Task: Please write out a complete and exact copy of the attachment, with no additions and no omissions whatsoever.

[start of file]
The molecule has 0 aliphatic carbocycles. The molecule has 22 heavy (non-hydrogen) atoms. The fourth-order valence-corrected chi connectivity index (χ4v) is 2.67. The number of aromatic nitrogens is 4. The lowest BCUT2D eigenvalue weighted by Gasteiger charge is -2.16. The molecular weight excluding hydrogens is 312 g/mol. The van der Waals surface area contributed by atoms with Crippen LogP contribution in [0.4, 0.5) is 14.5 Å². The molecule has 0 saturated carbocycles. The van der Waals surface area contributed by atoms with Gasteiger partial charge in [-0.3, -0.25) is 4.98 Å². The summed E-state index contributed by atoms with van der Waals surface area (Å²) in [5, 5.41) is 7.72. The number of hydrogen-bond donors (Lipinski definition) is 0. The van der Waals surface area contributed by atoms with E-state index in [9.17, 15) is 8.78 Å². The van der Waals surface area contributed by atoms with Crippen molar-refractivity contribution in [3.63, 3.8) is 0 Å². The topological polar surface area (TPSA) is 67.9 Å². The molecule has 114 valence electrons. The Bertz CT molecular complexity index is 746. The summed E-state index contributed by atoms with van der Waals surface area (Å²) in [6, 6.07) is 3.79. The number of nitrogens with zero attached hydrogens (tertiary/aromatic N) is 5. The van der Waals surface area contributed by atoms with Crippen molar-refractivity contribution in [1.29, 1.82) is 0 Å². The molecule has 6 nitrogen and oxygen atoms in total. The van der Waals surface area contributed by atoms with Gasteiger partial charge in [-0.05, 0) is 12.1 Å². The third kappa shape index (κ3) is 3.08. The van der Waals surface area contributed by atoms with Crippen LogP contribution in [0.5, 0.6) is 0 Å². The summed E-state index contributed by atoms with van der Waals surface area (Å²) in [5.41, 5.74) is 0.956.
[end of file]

The molecule has 0 aliphatic carbocycles. The molecule has 22 heavy (non-hydrogen) atoms. The fourth-order valence-corrected chi connectivity index (χ4v) is 2.67. The number of aromatic nitrogens is 4. The lowest BCUT2D eigenvalue weighted by Gasteiger charge is -2.16. The molecular weight excluding hydrogens is 312 g/mol. The van der Waals surface area contributed by atoms with Crippen LogP contribution in [0.4, 0.5) is 14.5 Å². The molecule has 0 saturated carbocycles. The van der Waals surface area contributed by atoms with Gasteiger partial charge in [-0.3, -0.25) is 4.98 Å². The summed E-state index contributed by atoms with van der Waals surface area (Å²) in [5, 5.41) is 7.72. The number of hydrogen-bond donors (Lipinski definition) is 0. The van der Waals surface area contributed by atoms with E-state index in [9.17, 15) is 8.78 Å². The van der Waals surface area contributed by atoms with Crippen molar-refractivity contribution in [3.63, 3.8) is 0 Å². The topological polar surface area (TPSA) is 67.9 Å². The molecule has 114 valence electrons. The Bertz CT molecular complexity index is 746. The summed E-state index contributed by atoms with van der Waals surface area (Å²) in [6, 6.07) is 3.79. The number of nitrogens with zero attached hydrogens (tertiary/aromatic N) is 5. The van der Waals surface area contributed by atoms with Crippen molar-refractivity contribution in [1.29, 1.82) is 0 Å². The molecule has 6 nitrogen and oxygen atoms in total. The van der Waals surface area contributed by atoms with Gasteiger partial charge in [-0.05, 0) is 12.1 Å². The third kappa shape index (κ3) is 3.08. The van der Waals surface area contributed by atoms with Crippen LogP contribution in [0.5, 0.6) is 0 Å². The summed E-state index contributed by atoms with van der Waals surface area (Å²) in [5.41, 5.74) is 0.956.